WILLAg Notes

January 05, 2017

Brazil Soybean Update | an interview with Kory Melby

The soybean crop in Brazil looks to be mostly in good condition, however, as you’ll hear in this interview by Todd Gleason some areas are under performing.


Kory Melby, Brazilian Ag Consulting Service - Goiania, Brazil


January 05, 2017

Tropical Bird Populations to Change | an interview with Jeff Brawn

Jeff Brawn, Animal Biology - University of Illinois College of ACES NRES

The future of the red-capped manakin and other tropical birds in Panama looks bleak. A University of Illinois research project spanning more than three decades and simulating another five decades analyzes how changes in rainfall will affect bird populations. The results show that for 19 of the 20 species included in the study, there may be significantly fewer birds if conditions become dryer.


January 04, 2017

Two Percent More Pork & Higher Prices

The last USDA Hogs and Pigs report issued in December estimated this year’s supply of pork will be larger than most analysts expect. Todd Gleason has more on how that will happen.

U.S. pork producers, in the last quarter of 2016 set a pigs per litter record,10.63. For the whole of the year, the new annual record is 10.5 pigs per litter. Every sow is having more pigs. Given these numbers, the industry will increase pork output by about three percent this year says Purdue University Extension Agricultural Economist Chris Hurt.

Quote Summary - And that will be to 25.7 billion pounds. This represents a 12 percent increase since 2014 when PED reduced production and contributed to record high hog prices. Pork production will rise by two percent in the first-half of 2017 and by about four percent in the last-half.

What does this mean for the price of hogs? With three percent higher production one might expect annual prices to be lower, however there are additional items to consider

First, retail prices did drop in 2016, but there is opportunity for those prices to come down more. Lower retail prices will stimulate the quantity of pork that consumers purchase. Secondly, USDA expects exports to expand by five percent which will move more of the increased production to foreign customers. Finally, with the addition of new processing capacity, the farm-to-wholesale margins are expected to drop. Lower margins at the processing stage may contribute to stronger bids to hog producers.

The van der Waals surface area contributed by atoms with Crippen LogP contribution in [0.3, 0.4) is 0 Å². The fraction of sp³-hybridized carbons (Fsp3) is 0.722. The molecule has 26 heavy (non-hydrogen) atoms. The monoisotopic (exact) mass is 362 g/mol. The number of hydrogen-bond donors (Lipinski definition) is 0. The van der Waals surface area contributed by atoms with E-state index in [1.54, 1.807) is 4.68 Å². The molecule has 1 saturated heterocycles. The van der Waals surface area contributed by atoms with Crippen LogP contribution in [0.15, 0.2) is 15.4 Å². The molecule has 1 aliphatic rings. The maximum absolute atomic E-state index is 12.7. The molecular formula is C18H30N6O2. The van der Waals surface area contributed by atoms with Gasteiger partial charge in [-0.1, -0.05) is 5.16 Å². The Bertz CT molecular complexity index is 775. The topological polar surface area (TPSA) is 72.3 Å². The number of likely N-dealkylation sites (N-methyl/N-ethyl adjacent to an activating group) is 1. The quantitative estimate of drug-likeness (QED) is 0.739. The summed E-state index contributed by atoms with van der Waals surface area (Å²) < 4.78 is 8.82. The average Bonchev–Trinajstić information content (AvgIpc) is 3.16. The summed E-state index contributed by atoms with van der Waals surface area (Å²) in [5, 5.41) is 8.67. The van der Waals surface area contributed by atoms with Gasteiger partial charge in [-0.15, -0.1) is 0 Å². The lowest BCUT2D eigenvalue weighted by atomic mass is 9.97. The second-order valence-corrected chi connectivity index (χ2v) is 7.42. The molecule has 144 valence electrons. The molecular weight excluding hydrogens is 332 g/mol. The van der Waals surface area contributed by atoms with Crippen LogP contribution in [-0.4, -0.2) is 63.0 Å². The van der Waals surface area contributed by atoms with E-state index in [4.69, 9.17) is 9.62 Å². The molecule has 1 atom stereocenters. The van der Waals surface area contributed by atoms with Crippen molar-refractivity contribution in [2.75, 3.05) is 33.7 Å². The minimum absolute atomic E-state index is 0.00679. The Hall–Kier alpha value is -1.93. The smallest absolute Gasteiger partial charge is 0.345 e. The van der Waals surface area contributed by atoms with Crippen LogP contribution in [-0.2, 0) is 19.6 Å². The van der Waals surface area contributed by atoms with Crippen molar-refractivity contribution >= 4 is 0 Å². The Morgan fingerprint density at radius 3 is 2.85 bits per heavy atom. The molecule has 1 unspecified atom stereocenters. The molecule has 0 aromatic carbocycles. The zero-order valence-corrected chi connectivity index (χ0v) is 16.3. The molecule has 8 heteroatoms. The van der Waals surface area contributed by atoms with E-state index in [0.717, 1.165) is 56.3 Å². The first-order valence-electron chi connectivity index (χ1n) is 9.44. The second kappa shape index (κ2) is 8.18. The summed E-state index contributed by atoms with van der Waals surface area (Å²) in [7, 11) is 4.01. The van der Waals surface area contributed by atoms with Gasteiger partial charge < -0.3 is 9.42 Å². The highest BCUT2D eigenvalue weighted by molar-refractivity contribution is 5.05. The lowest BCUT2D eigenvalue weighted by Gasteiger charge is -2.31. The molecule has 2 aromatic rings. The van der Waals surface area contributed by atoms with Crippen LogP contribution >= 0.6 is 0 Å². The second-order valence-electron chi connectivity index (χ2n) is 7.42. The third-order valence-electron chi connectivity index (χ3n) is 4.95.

Live hog prices are expected to be about $48 in 2017, $2 higher than in 2016. Chris Hurt predicts prices will average $45 in the first quarter, the very-low $50s in the second and the third quarters, and then drop to $43 in the final quarter of 2017. A range of $2 higher or lower would be reasonable for price projections. He expects costs of production are expected to be around $50 on a live weight basis in both 2016 and 2017 based on current feed price expectations.

This means the industry operated at an estimated loss of about $12 per head in 2016 and is expected to have losses that average about $6 per head in 2017. Losses in the first quarter of 2017 are expected to be about $13 dollars per head. Modest profits may return in the second and third quarters. Then with a return to the largest losses of the year in the final quarter maybe around $18 per head.

Because the 2017 outlook is for weak returns the Purdue number cruncher says it is important hog farmers keep further expansion to a minimum. This will be difficult with new processing capacity coming in 2017 as those plants will want to stimulate some added production to fill their lines.


December 24, 2016

Celebrating a 40 Year Career with Darrel Good

Forty years ago Darrel Good hired on at the University of Illinois as a commodity markets and grains specialist. He has written more than 1500 Weekly Outlooks and done countless thousands of interviews over this same time frame. Please take time to send Darrel an email thanking him for his service.


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